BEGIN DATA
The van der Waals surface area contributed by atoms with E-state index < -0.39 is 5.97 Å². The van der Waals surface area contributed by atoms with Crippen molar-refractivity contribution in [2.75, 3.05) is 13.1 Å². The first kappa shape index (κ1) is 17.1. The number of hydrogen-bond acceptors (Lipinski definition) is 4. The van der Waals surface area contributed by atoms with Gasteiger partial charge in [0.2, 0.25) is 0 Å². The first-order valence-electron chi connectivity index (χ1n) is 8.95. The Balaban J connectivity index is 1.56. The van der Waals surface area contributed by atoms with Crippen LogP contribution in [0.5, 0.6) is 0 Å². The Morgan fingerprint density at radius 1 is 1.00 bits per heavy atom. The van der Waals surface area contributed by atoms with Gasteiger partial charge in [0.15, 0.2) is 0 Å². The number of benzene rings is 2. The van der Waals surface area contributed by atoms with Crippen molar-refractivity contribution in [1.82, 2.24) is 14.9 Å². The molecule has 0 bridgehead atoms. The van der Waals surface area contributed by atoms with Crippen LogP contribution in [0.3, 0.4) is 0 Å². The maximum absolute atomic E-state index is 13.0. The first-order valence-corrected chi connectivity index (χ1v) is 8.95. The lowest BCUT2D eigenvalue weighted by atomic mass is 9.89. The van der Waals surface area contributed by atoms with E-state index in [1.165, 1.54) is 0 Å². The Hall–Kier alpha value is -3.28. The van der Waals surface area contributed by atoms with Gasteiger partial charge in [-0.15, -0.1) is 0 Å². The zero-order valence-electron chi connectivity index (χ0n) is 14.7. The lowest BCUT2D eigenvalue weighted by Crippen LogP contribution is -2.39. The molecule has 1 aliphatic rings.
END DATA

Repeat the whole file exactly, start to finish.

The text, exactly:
The van der Waals surface area contributed by atoms with E-state index < -0.39 is 5.97 Å². The van der Waals surface area contributed by atoms with Crippen molar-refractivity contribution in [2.75, 3.05) is 13.1 Å². The first kappa shape index (κ1) is 17.1. The number of hydrogen-bond acceptors (Lipinski definition) is 4. The van der Waals surface area contributed by atoms with Gasteiger partial charge in [0.2, 0.25) is 0 Å². The first-order valence-electron chi connectivity index (χ1n) is 8.95. The Balaban J connectivity index is 1.56. The van der Waals surface area contributed by atoms with Crippen LogP contribution in [0.5, 0.6) is 0 Å². The Morgan fingerprint density at radius 1 is 1.00 bits per heavy atom. The van der Waals surface area contributed by atoms with Gasteiger partial charge in [0.15, 0.2) is 0 Å². The number of benzene rings is 2. The van der Waals surface area contributed by atoms with Crippen molar-refractivity contribution in [1.82, 2.24) is 14.9 Å². The molecule has 0 bridgehead atoms. The van der Waals surface area contributed by atoms with Crippen LogP contribution in [0.3, 0.4) is 0 Å². The maximum absolute atomic E-state index is 13.0. The first-order valence-corrected chi connectivity index (χ1v) is 8.95. The lowest BCUT2D eigenvalue weighted by atomic mass is 9.89. The van der Waals surface area contributed by atoms with E-state index in [1.165, 1.54) is 0 Å². The Hall–Kier alpha value is -3.28. The van der Waals surface area contributed by atoms with Gasteiger partial charge in [-0.15, -0.1) is 0 Å². The zero-order valence-electron chi connectivity index (χ0n) is 14.7. The lowest BCUT2D eigenvalue weighted by Crippen LogP contribution is -2.39. The molecule has 1 aliphatic rings.